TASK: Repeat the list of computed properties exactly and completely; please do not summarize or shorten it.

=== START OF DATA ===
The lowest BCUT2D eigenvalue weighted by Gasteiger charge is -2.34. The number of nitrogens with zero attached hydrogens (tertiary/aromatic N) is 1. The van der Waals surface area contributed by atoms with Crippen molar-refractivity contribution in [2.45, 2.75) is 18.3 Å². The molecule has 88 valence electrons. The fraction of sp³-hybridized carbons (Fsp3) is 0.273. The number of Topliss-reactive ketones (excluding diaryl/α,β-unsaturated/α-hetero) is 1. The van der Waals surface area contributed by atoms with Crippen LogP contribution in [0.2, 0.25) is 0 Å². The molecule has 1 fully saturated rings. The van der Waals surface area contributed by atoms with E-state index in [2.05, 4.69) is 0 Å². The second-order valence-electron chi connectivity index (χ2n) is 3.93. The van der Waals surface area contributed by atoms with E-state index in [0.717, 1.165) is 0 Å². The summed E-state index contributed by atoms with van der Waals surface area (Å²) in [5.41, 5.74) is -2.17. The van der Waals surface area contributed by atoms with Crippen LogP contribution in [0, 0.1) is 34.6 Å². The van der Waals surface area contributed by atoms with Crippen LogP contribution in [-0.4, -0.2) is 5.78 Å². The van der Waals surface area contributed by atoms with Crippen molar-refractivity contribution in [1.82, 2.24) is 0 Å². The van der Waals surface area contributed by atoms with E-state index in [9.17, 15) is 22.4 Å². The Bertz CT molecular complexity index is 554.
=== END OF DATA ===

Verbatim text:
The lowest BCUT2D eigenvalue weighted by Gasteiger charge is -2.34. The number of nitrogens with zero attached hydrogens (tertiary/aromatic N) is 1. The van der Waals surface area contributed by atoms with Crippen molar-refractivity contribution in [2.45, 2.75) is 18.3 Å². The molecule has 88 valence electrons. The fraction of sp³-hybridized carbons (Fsp3) is 0.273. The number of Topliss-reactive ketones (excluding diaryl/α,β-unsaturated/α-hetero) is 1. The van der Waals surface area contributed by atoms with Crippen LogP contribution in [0.2, 0.25) is 0 Å². The molecule has 1 fully saturated rings. The van der Waals surface area contributed by atoms with E-state index in [2.05, 4.69) is 0 Å². The second-order valence-electron chi connectivity index (χ2n) is 3.93. The van der Waals surface area contributed by atoms with E-state index in [0.717, 1.165) is 0 Å². The summed E-state index contributed by atoms with van der Waals surface area (Å²) in [5.41, 5.74) is -2.17. The van der Waals surface area contributed by atoms with Crippen LogP contribution in [0, 0.1) is 34.6 Å². The van der Waals surface area contributed by atoms with Crippen LogP contribution in [-0.4, -0.2) is 5.78 Å². The van der Waals surface area contributed by atoms with Crippen molar-refractivity contribution in [1.82, 2.24) is 0 Å². The van der Waals surface area contributed by atoms with E-state index in [9.17, 15) is 22.4 Å². The Bertz CT molecular complexity index is 554.